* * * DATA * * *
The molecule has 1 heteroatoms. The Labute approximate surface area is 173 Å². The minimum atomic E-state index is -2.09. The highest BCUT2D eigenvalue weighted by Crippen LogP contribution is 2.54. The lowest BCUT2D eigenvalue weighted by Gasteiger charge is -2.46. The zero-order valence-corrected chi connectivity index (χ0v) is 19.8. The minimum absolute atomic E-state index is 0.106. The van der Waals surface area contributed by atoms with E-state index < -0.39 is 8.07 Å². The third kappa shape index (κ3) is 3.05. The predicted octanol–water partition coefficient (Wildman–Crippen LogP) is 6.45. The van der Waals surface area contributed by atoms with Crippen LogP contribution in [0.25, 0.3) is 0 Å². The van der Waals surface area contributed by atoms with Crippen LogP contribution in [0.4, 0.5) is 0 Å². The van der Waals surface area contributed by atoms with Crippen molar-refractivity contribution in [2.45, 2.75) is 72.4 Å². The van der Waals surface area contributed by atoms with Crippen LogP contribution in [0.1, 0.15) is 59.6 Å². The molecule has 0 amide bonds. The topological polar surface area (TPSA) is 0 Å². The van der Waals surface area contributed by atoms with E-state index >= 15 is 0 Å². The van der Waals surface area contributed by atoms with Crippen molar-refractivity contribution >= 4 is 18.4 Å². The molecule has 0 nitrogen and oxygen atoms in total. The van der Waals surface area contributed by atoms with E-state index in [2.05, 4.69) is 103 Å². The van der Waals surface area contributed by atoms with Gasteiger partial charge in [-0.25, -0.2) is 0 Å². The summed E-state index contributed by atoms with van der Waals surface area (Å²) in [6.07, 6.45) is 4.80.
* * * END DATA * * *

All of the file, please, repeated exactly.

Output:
The molecule has 1 heteroatoms. The Labute approximate surface area is 173 Å². The minimum atomic E-state index is -2.09. The highest BCUT2D eigenvalue weighted by Crippen LogP contribution is 2.54. The lowest BCUT2D eigenvalue weighted by Gasteiger charge is -2.46. The zero-order valence-corrected chi connectivity index (χ0v) is 19.8. The minimum absolute atomic E-state index is 0.106. The van der Waals surface area contributed by atoms with E-state index < -0.39 is 8.07 Å². The third kappa shape index (κ3) is 3.05. The predicted octanol–water partition coefficient (Wildman–Crippen LogP) is 6.45. The van der Waals surface area contributed by atoms with Crippen LogP contribution in [0.25, 0.3) is 0 Å². The van der Waals surface area contributed by atoms with Crippen LogP contribution in [0.4, 0.5) is 0 Å². The van der Waals surface area contributed by atoms with Crippen molar-refractivity contribution in [2.45, 2.75) is 72.4 Å². The van der Waals surface area contributed by atoms with Crippen LogP contribution in [0.1, 0.15) is 59.6 Å². The molecule has 0 amide bonds. The topological polar surface area (TPSA) is 0 Å². The van der Waals surface area contributed by atoms with E-state index >= 15 is 0 Å². The van der Waals surface area contributed by atoms with Crippen molar-refractivity contribution >= 4 is 18.4 Å². The molecule has 0 nitrogen and oxygen atoms in total. The van der Waals surface area contributed by atoms with E-state index in [2.05, 4.69) is 103 Å². The van der Waals surface area contributed by atoms with Gasteiger partial charge in [-0.25, -0.2) is 0 Å². The summed E-state index contributed by atoms with van der Waals surface area (Å²) in [6.07, 6.45) is 4.80.